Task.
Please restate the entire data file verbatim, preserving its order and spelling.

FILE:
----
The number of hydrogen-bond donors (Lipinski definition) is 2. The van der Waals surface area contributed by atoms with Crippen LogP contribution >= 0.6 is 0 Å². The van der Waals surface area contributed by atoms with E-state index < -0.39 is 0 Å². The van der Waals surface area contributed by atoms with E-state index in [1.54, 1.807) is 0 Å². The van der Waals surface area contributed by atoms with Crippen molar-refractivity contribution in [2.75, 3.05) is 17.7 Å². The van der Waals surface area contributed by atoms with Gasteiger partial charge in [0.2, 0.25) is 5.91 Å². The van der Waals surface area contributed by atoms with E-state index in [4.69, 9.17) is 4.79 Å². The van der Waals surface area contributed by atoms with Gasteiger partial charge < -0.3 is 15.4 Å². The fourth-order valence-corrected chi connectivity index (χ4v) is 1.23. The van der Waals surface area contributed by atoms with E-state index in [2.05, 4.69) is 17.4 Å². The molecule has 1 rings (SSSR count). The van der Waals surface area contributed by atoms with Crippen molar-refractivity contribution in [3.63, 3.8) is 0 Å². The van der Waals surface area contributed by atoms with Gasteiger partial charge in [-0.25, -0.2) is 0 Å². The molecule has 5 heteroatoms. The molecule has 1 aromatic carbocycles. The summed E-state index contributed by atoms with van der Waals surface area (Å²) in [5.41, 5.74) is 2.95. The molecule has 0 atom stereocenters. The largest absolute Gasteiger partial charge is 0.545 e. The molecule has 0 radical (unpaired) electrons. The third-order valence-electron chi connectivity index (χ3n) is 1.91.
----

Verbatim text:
The number of hydrogen-bond donors (Lipinski definition) is 2. The van der Waals surface area contributed by atoms with Crippen LogP contribution >= 0.6 is 0 Å². The van der Waals surface area contributed by atoms with E-state index < -0.39 is 0 Å². The van der Waals surface area contributed by atoms with E-state index in [1.54, 1.807) is 0 Å². The van der Waals surface area contributed by atoms with Crippen molar-refractivity contribution in [2.75, 3.05) is 17.7 Å². The van der Waals surface area contributed by atoms with Gasteiger partial charge in [0.2, 0.25) is 5.91 Å². The van der Waals surface area contributed by atoms with E-state index in [4.69, 9.17) is 4.79 Å². The van der Waals surface area contributed by atoms with Gasteiger partial charge < -0.3 is 15.4 Å². The fourth-order valence-corrected chi connectivity index (χ4v) is 1.23. The van der Waals surface area contributed by atoms with E-state index in [2.05, 4.69) is 17.4 Å². The molecule has 1 rings (SSSR count). The van der Waals surface area contributed by atoms with Crippen molar-refractivity contribution in [3.63, 3.8) is 0 Å². The van der Waals surface area contributed by atoms with Gasteiger partial charge in [-0.25, -0.2) is 0 Å². The molecule has 5 heteroatoms. The molecule has 1 aromatic carbocycles. The summed E-state index contributed by atoms with van der Waals surface area (Å²) in [5.41, 5.74) is 2.95. The molecule has 0 atom stereocenters. The largest absolute Gasteiger partial charge is 0.545 e. The molecule has 0 radical (unpaired) electrons. The third-order valence-electron chi connectivity index (χ3n) is 1.91.